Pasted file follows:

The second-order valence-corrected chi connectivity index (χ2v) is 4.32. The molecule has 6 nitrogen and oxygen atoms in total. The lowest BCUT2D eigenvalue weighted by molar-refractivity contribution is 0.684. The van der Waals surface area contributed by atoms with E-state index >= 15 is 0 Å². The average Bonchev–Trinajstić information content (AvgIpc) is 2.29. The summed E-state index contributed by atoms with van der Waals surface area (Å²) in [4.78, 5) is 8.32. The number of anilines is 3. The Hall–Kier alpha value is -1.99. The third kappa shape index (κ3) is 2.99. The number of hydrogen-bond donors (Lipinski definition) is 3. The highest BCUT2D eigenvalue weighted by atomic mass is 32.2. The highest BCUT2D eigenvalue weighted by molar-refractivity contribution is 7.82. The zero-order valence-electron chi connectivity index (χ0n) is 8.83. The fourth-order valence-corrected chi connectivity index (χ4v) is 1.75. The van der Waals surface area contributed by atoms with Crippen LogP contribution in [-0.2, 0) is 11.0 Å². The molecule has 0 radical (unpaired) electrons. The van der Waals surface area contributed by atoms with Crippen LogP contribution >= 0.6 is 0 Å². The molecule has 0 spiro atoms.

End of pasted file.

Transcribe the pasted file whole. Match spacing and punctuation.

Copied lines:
The second-order valence-corrected chi connectivity index (χ2v) is 4.32. The molecule has 6 nitrogen and oxygen atoms in total. The lowest BCUT2D eigenvalue weighted by molar-refractivity contribution is 0.684. The van der Waals surface area contributed by atoms with E-state index >= 15 is 0 Å². The average Bonchev–Trinajstić information content (AvgIpc) is 2.29. The summed E-state index contributed by atoms with van der Waals surface area (Å²) in [4.78, 5) is 8.32. The number of anilines is 3. The Hall–Kier alpha value is -1.99. The third kappa shape index (κ3) is 2.99. The number of hydrogen-bond donors (Lipinski definition) is 3. The highest BCUT2D eigenvalue weighted by atomic mass is 32.2. The highest BCUT2D eigenvalue weighted by molar-refractivity contribution is 7.82. The zero-order valence-electron chi connectivity index (χ0n) is 8.83. The fourth-order valence-corrected chi connectivity index (χ4v) is 1.75. The van der Waals surface area contributed by atoms with Crippen LogP contribution in [-0.2, 0) is 11.0 Å². The molecule has 0 radical (unpaired) electrons. The van der Waals surface area contributed by atoms with Crippen LogP contribution >= 0.6 is 0 Å². The molecule has 0 spiro atoms.